The sign attracted the attention of wildlife experts. They suggested that while the baby penguin might have been waiting for its mother to return like the sign says, they also determined that the penguin looks to be around two months old. This was an age where little penguins are too old to still be a dependent.

Hence, they stepped in to lend the baby penguin a hand. They also discovered that the little guy was underweight for his size, meaning he did need help. It is now at the Christchurch Penguin Rehabilitation to recuperate its strength and gain weight before getting released into the wild where hopefully, it will get a fighting chance at survival.

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Second Wello Penguin primes for action

Finnish wave energy developer Wello has launched its latest Penguin device for deployment at the European Marine Energy Centre off Orkney in Scotland.

The new device entered the water at Tallinn, Estonia, as part of the Clean Energy From Ocean Waves project, and will be towed to EMEC.

It will be installed alongside Wello’s original Penguin device at EMEC, which has been in place since April 2017.

EMEC said the Clean Energy From Ocean Waves project is funded by the EU’s Horizon 2020 research and innovation programme and aims to build and deploy an array of three Wello Penguins at EMEC’s grid-connected wave test site at Billia Croo.

The company added that knowledge from the first EMEC project has fed into the development of the second device, which was built at the Netaman shipyard in Tallinn.

A licence was granted in November for the installation, operation and decommissioning of the three devices.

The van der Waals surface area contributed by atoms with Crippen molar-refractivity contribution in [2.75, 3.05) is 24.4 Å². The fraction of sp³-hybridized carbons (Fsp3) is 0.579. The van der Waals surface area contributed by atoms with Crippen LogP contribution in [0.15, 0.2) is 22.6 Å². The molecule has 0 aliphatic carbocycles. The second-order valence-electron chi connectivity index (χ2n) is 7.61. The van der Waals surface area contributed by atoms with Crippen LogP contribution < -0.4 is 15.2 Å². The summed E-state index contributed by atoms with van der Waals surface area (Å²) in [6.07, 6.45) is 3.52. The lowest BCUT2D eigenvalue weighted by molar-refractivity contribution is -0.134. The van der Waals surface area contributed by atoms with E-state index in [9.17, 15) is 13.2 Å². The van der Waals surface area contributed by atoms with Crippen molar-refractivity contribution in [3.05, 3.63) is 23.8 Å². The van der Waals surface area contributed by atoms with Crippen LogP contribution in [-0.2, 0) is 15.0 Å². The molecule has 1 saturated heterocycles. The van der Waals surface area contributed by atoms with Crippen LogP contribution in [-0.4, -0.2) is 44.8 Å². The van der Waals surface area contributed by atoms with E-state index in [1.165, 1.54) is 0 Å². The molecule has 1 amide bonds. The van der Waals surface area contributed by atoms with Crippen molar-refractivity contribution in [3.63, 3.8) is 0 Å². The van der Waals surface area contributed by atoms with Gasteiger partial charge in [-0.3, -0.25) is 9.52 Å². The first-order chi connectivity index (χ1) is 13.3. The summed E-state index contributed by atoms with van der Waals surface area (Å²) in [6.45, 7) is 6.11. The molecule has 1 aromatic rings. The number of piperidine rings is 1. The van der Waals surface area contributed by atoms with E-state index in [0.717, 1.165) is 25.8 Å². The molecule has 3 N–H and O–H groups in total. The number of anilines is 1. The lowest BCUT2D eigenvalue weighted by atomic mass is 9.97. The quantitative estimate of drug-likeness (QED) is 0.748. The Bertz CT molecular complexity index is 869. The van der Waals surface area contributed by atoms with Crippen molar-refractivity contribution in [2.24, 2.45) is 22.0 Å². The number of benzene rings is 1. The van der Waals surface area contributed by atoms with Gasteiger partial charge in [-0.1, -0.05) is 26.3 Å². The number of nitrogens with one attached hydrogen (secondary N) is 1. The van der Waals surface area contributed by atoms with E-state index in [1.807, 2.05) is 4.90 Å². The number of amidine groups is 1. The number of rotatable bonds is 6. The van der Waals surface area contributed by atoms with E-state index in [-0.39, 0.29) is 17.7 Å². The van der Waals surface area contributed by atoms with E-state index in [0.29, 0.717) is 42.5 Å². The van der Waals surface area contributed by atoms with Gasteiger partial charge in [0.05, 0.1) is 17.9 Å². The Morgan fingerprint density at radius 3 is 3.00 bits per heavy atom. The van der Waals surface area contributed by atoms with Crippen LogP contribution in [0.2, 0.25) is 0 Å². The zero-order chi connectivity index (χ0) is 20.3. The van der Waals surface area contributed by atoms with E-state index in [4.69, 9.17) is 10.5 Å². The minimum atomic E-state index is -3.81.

EMEC environment and consents specialist Caitlin Long said: “We are very pleased that the CEFOW project has been successful in securing consent for the first WEC array on a single electrical cable, in Scotland.

“The awarded marine licence provides Wello and Fortum with the required flexibility to commence with the installation of the second WEC’s moorings and the smart hub.

“This is a great achievement by the project consortium and we look forward to welcoming two more Penguins to EMEC.”The SportsLine Projection Model simulates every FBS college football game 10,000 times, and those who have followed it have seen massive returns. Over the past three years, this proprietary computer model has generated a jaw-dropping $4,210 profit for $100 bettors on its top-rated point-spread picks.

The model made some huge calls on Championship Week, including nailing Ohio State (-16.5) against Northwestern and Oklahoma (-9.5) against Texas. And when it comes to all top-rated picks, the model has been red-hot, entering the 2018 college football bowl season on a blistering 45-25 run. Anybody who has followed it is way, way up.

Now it has simulated every single play 10,000 times and its 2018 college football bowl picks and predictions are in.

One of the top college football bowl picks the model is extremely high on: No. 6 Georgia (-11) covers against No. 14 Texas in the 2019 Sugar Bowl on New Year's Day.